When to Change Financial Reporting Systems

When is it appropriate to cutover reporting systems immediately upon closing and when does it make more sense to wait? 

The Merger Verger was asked this question in an email from a friend who is the head of the Americas for a global logistics company headquartered in Europe. This company and this individual have both had fairly deep deal experience so the fact that the question still arises suggests that the answer is not a simple one.
 
One the one hand, prevailing deal logic says to integrate most business elements as quickly as possible.  Cutting over to new financial reporting systems clearly gives the acquirer more immediate control.  It also makes a statement about urgency, old ways of doing things and other issues that may need visible reinforcement.
 

However, retaining an existing system for a period of time may also be useful.  As my friend states, keeping an old system theoretically “allows the acquisition target to continue to look at their financials in the manner they are accustomed to so as not to lose focus on the results during the critical post-merger period.” Excellent point.

The issue here is monitoring financial performance and, to a lesser extent, not having the demands of a new system distract from the performance of the very business that system was intended to measure.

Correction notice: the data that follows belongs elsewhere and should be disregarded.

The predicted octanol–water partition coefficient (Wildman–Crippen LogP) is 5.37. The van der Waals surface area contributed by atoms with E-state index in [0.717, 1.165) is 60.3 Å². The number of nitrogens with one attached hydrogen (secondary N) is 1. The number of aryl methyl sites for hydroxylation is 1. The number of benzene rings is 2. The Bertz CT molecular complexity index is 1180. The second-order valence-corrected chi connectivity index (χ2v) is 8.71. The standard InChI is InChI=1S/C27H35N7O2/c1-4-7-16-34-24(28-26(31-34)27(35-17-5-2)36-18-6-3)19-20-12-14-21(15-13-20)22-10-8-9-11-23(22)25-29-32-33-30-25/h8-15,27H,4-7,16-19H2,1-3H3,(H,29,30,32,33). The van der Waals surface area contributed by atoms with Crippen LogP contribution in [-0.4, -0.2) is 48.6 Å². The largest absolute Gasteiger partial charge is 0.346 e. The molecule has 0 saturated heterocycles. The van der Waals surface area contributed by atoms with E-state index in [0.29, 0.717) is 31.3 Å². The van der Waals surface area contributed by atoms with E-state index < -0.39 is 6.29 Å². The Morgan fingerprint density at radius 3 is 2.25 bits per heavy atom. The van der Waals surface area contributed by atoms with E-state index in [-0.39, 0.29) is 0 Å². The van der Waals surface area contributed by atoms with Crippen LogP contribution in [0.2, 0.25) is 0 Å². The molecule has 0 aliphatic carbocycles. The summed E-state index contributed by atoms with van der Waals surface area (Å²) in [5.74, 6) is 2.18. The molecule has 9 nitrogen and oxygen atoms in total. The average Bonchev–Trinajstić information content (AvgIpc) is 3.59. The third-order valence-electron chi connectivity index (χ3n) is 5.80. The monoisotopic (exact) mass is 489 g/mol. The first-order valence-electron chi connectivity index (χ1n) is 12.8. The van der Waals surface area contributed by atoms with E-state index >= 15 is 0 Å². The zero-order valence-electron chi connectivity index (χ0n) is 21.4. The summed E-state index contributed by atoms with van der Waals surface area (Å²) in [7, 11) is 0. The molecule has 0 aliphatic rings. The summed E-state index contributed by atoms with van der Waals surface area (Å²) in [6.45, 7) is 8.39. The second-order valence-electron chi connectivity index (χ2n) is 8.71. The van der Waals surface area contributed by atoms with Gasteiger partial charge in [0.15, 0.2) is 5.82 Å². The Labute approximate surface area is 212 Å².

A couple of thoughts occur:

  • In deciding whether to retain temporarily an old reporting system at a target, there had better be pretty compelling evidence that the change could be so potentially disruptive as to be counterproductive. Do not cave to mere whining.
  • Likewise, there had better be a clear date for the eventual transition to the buyer’s normal practices.  Postponing so critical an element of integration leaves a flavor of “business as usual” at the target.  If there are operational challenges that require close attention, a sense of business-as-usual is decidedly one that you want to avoid.
  • Is the decision to postpone cutover aimed at preventing the finance team from being temporarily over burdened or at ensuring that the key performance indicators (KPIs) that are produced each month follow the target’s old system so that its managers can continue to understand and monitor performance effectively?
  • If the latter is the case, could the target’s historical results be recast to reflect (or closely approximate) the buyer’s reporting practices so that relevant KPIs could be derived for pre-acquisition periods in order to track future performance against them.  This can be complex or expensive undertaking obviously but it could be better than postponing cutover.
  • Could there be some reason why the buyer would want to revise or refocus the target’s historical KPIs?  If so, an immediate change might make the most sense: get on with the new because both the old numbers and the old measures don’t cut it under the new regime.

There will be pain in any merger.  As a general rule delaying it does not lessen it.  Usually, the contrary. 

Questions:

What are those special circumstances that would lead a company to postpone a cutover of reporting practices in order to ensure focus on operational matters and better tracking of ongoing KPIs?

Has anyone had experience with postponing a cutover?  How did it work?  Did it accomplish the objectives?

Are there “half-way” measures that can allow the immediate cutover yet permit better KPI tracking at the target than might occur under an entirely new reporting system?

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